No one wanders onto the internet in the hope of becoming depressed about the state of the world. An overdose of negativity will lead people to believe that nothing can be done to remedy the problem. Furthermore, according to Dean, negative content compelled 20 percent more people to produce negative tweets.

Instead of tweeting about the 805 million malnourished people in the world, mention that world hunger has been cut in half in the last 10 years. Discuss the Sustainable Development Goal to end extreme poverty by 2030.

Tweeting positive content about global poverty shows people that solutions exist. People want to help fight global poverty, and once they know how, both news and efforts will spread quickly.

The U.N. developed the 2015 #YouthNow campaign to raise awareness of challenges and development opportunities for youth. Many struggling young people have found employment after investigating the campaign on Twitter. Others used the hashtag to learn more about global issues. The National Foundation for Educational Research reported a rise in political involvement among young people brought on by social media usage.

As of 2015, 320 million people use Twitter. Of that number, 34 percent log onto their account more than once a day. Imagine if all those people were utilizing Twitter to promote poverty reduction bills or solicit donations to nonprofit organizations? A lot can be accomplished with only 140 characters.

Sarah Prellwitz

Sources: Elite Daily, DMR, Spring, UN
Photo: Flickr. Pixabay

global_goals
Trending hashtags can sometimes be confusing and pointless. Usually, hashtags accompany a picture on Instagram or a tweet on Twitter and sometimes they are associated with different challenges. But, every once in a while, a hashtag will emerge and correlate with a worthy cause, and using it on social media will raise awareness for that cause.

The hashtag, #DizzyGoals, is raising awareness for The Global Goals one video at a time. #DizzyGoals requires a person to spin as quickly as possible around a soccer ball 13 times and then attempt a penalty shot. Many professional soccer players have accepted the challenge, including Gareth Bale of Real Madrid, whose video featured some of his friends and teammates.

Less than a month away, the Global Goals launch on September 25 in New York City with 193 world leaders in attendance, and the campaign is doing everything in its power to raise international awareness and support of the goals. The Global Goals are dedicated to ending global poverty, fighting injustice and correcting climate change through a set of 17 initiatives for the next 15 years.

Before world leaders commit themselves to the goals, however, citizens around the world must know about them. World leaders listen to citizens to understand what needs to be done; the more people that know about the goals, the more likely the world leaders are to support them.

Therefore, it is imperative that the Global Goals become famous amongst world citizens and #DizzyGoals is one entertaining way to do that.

Many of the videos that accompany the hashtag feature professional soccer players spinning rapidly around a soccer ball, and then stumbling to kick the next ball, where the inevitable dizziness usually results in an epic fall to the grass. Nonetheless, the stars of the challenge are sure to mention their support for the Global Goals and provide links to goals’ website.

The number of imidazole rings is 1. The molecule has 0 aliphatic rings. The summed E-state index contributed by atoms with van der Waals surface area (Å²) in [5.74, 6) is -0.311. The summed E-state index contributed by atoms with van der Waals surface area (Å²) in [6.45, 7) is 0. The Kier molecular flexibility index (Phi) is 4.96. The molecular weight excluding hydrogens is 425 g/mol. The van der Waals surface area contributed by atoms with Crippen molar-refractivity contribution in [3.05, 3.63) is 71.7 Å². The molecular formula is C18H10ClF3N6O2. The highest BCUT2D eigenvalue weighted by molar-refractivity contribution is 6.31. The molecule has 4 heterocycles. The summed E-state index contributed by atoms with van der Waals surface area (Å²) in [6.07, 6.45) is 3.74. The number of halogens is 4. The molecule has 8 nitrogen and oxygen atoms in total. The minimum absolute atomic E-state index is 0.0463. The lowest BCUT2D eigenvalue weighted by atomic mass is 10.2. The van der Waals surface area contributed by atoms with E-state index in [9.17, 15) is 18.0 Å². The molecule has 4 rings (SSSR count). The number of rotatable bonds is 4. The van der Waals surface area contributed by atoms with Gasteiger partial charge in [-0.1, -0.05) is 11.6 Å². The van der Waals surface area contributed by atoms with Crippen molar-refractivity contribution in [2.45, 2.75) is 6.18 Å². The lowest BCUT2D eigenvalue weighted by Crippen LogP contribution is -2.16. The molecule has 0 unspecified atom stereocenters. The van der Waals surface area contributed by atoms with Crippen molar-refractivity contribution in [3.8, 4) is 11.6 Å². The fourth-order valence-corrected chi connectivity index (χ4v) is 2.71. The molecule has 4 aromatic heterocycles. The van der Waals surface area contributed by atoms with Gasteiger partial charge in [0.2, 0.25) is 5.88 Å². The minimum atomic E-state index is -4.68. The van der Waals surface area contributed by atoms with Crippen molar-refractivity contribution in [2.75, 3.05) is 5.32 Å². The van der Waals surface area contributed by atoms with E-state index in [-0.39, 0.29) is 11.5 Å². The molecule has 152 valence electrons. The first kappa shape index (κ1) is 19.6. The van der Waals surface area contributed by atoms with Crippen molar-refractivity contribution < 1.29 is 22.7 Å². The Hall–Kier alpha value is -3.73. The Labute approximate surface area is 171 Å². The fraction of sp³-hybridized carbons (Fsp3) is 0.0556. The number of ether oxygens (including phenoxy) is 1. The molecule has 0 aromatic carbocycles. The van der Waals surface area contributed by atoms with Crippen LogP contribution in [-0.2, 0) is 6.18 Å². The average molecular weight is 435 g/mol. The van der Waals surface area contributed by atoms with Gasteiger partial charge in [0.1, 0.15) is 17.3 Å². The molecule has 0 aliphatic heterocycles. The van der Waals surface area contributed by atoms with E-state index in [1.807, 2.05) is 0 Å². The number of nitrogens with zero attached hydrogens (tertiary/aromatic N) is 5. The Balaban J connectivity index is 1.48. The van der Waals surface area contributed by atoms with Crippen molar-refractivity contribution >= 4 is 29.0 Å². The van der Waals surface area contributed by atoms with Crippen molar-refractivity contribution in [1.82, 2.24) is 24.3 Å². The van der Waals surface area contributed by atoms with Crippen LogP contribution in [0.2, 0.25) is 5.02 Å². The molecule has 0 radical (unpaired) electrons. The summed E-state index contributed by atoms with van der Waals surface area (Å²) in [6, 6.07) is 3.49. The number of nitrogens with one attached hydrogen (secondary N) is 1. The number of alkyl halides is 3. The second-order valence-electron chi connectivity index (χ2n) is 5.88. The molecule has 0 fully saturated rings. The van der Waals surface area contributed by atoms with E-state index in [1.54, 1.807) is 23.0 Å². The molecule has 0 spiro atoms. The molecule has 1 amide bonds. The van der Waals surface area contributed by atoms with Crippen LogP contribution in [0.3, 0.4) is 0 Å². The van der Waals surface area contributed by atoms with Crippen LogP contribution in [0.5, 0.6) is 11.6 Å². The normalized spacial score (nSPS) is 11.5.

The Global Goals have the power to positively change the world. Share a #DizzyGoals video to inform more people about the Global Goals, or grab a soccer ball and take the challenge!

Sarah Sheppard

Sources: Global Citizen, Global Goals, Twitter,
Photo: Express

digital space
When the terms “donate” and “global poverty” are present in the same sentence, many people tend to think of money or supplies. For some, the idea of volunteering one’s time to help the poor may even be the first thought to come to mind. In an age of growing technology, however, donating digital space can be as effective as donating time, money or supplies.

A study conducted by the Pew Internet Project in September of 2013 found that 73 percent of adults using the Internet were using some form of online social networking. Since then, the statistic has increased. The number of Internet users with accounts on social media sites such as Facebook, Twitter, LinkedIn and Instagram is at an all-time high, meaning that personal digital space is viewed frequently.

Because users can post close to whatever they choose on their own pages of these social media sites, organizations and charitable foundations have begun to seek these personal pages as a stage for advocacy and awareness. Like a sign on a physical front lawn, a Facebook wall-post about an organization’s efforts to provide education to children in Africa generates awareness amongst viewers and other Facebook users.

On many of these sites, account users have the option of setting a photograph as a profile picture. This picture represents the user and becomes visible in many locations on the social media channel’s website. One way for social media users to donate digital space is to use a flyer, campaign poster or other visual as their profile pictures.

Heifer International is an organization that has caught on to this trend. On the Heifer International website, supporters can download Facebook, Twitter and Google Plus “Profile Packs” that include photos to use as profile pictures and cover photos. These photos promote Heifer International’s mission of ending global hunger and describe ways for people to get involved in the organization’s efforts. Anyone that views the particular social media user’s page can see that he or she supports Heifer International. Additionally, the photos could spark interest in the fight against global hunger.